Despite their well-publicized difficulties, American businesses are not yet an endangered species.  Surviving in today’s job market requires strong executive leadership, flexibility, an intense focus on customers and their needs, and superior process design and execution.  This involves a process called reengineering.  Reengineering is one of the tools companies must possess and know how to use to acquire those prerequisites for success.

More and more people in the workforce will have to manage themselves.  They will have to place themselves where they can make the greatest contribution: they will have to learn to develop themselves.  They will have to learn how and when to change what they do, how they do it and when they do it (Drucker, 1993).  This way of thinking ties into the flex work options – these options give employees a sense of satisfaction and energy they might not experience otherwise if not given options.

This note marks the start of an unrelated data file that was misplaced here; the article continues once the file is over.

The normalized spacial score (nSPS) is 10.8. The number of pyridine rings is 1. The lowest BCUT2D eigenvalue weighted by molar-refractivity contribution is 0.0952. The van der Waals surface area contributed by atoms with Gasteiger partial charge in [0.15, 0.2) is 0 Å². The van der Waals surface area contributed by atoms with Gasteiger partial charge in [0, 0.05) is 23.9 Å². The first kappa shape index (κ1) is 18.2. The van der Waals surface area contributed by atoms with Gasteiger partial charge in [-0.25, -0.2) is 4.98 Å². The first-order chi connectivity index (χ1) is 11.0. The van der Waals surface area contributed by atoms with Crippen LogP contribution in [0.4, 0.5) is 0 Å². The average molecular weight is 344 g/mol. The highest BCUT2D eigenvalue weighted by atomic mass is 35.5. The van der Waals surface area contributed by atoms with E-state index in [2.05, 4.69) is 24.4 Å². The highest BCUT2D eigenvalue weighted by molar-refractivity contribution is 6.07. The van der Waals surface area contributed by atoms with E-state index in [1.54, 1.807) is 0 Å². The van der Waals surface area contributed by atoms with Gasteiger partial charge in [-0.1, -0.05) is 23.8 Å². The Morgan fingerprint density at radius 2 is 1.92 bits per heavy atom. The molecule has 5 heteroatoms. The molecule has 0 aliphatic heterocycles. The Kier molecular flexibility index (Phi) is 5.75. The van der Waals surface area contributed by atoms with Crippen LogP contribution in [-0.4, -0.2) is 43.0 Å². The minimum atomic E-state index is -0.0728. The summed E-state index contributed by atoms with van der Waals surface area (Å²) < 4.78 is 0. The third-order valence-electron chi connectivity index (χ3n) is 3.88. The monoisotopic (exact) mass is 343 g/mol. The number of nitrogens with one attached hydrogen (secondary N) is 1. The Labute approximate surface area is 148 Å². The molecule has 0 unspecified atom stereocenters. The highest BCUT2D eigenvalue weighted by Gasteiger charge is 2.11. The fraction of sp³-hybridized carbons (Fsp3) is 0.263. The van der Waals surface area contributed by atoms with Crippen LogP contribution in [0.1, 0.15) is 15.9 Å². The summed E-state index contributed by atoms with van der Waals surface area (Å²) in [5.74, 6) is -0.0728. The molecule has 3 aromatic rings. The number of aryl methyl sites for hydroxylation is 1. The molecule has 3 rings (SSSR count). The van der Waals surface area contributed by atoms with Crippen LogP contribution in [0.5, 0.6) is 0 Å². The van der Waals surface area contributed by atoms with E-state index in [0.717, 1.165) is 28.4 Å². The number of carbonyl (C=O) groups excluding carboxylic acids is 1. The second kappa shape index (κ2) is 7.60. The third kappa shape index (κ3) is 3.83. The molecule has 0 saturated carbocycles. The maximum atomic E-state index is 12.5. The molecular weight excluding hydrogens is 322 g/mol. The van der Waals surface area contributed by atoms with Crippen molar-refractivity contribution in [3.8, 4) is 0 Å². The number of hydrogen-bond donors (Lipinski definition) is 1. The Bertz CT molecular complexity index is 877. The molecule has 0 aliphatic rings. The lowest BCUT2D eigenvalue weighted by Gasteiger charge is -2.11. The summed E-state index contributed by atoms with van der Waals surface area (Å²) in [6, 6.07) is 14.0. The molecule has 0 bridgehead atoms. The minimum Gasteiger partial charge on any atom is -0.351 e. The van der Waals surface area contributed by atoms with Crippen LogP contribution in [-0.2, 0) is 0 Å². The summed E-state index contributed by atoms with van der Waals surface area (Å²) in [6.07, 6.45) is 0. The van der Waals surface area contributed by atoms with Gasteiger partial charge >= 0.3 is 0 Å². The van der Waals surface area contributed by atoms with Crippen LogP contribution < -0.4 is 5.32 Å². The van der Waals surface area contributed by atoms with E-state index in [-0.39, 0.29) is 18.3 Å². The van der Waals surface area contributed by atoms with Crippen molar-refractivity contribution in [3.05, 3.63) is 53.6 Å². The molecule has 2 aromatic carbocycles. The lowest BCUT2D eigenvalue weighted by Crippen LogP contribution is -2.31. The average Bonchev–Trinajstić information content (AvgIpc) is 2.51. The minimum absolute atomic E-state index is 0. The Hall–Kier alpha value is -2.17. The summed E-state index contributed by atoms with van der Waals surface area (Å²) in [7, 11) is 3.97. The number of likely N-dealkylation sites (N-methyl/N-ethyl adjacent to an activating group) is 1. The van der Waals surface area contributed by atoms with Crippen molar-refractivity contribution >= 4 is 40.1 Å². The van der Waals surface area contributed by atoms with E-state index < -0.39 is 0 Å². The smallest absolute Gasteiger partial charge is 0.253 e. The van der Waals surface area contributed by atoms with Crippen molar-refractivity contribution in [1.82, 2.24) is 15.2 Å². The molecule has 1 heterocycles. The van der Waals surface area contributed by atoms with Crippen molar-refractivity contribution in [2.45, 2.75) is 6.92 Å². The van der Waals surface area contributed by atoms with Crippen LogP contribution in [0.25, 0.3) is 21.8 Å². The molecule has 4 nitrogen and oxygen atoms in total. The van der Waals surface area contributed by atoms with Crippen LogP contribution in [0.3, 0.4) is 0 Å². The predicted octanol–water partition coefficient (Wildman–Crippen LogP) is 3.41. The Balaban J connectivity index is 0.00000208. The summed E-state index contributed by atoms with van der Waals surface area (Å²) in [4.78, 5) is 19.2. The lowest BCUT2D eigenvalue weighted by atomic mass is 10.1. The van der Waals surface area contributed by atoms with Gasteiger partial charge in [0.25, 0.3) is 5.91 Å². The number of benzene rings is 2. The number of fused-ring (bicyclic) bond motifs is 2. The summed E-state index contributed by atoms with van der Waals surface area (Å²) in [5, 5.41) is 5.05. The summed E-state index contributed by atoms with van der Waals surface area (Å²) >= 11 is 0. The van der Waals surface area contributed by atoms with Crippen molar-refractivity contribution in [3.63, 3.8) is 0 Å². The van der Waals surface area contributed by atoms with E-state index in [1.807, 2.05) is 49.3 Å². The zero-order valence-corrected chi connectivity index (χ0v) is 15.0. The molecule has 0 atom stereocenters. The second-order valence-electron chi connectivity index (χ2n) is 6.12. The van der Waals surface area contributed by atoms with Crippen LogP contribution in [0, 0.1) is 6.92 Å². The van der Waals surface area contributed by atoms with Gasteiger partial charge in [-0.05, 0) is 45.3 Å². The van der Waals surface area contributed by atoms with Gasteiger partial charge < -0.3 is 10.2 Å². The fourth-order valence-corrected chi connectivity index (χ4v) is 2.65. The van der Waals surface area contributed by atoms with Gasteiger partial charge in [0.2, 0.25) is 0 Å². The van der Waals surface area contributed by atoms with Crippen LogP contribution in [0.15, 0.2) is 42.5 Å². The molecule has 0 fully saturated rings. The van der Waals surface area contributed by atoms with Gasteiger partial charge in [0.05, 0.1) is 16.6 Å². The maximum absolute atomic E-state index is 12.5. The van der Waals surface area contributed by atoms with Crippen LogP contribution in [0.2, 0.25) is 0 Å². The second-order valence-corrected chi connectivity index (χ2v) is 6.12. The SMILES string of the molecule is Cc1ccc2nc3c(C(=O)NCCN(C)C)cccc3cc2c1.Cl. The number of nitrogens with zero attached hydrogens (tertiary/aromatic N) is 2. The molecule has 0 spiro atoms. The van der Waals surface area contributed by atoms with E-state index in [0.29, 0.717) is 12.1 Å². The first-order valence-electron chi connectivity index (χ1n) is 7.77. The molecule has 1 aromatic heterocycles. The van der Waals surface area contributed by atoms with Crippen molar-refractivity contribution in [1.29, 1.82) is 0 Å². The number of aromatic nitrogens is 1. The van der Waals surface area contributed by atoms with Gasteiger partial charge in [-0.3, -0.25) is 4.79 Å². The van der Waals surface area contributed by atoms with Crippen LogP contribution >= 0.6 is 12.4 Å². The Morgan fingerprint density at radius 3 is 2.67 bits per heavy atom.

Greater work-life balance helps ensure overall employee satisfaction, and contented employees help ensure financial success for business (Harris, April 2007).


Drucker, P.  (1999). Management Challenges for the 21st Century.  New York:  Harper Collins.

Elster, K. & Crowley, K.  (1997). Going Indie: Self-Employment, Freelance & Temping Opportunities.  New York: Kaplan.

Green, K., Lopez, M., Wysocki, A., & Kepner, K.  (April 2003).  Telecommuting as a True Workplace Alternative.  Retrieved March 8, 2008, from http://edis.ifas.ufl.edu

Hammer, M. & Champy, J.  (1993). Reengineering the Corporation: A Manifesto.  New York: Harper Collins.

Harris, P.  (April 2007).  Flexible Work Policies Mean Business.  T&D. 

Sheley, E. (1994 & 1996).  Beyond the 9 to 5.  HRM Magazine.  Retrieved March 8, 2008, from http://findarticles.com/p/articles/mi_m3495/is_n2_v41/ai_18159114/print

Torpey, E.M.  (Summer 2007).  Flexible Work: Adjusting the When & Where of Your Job.  Occupational Outlook Quarterly.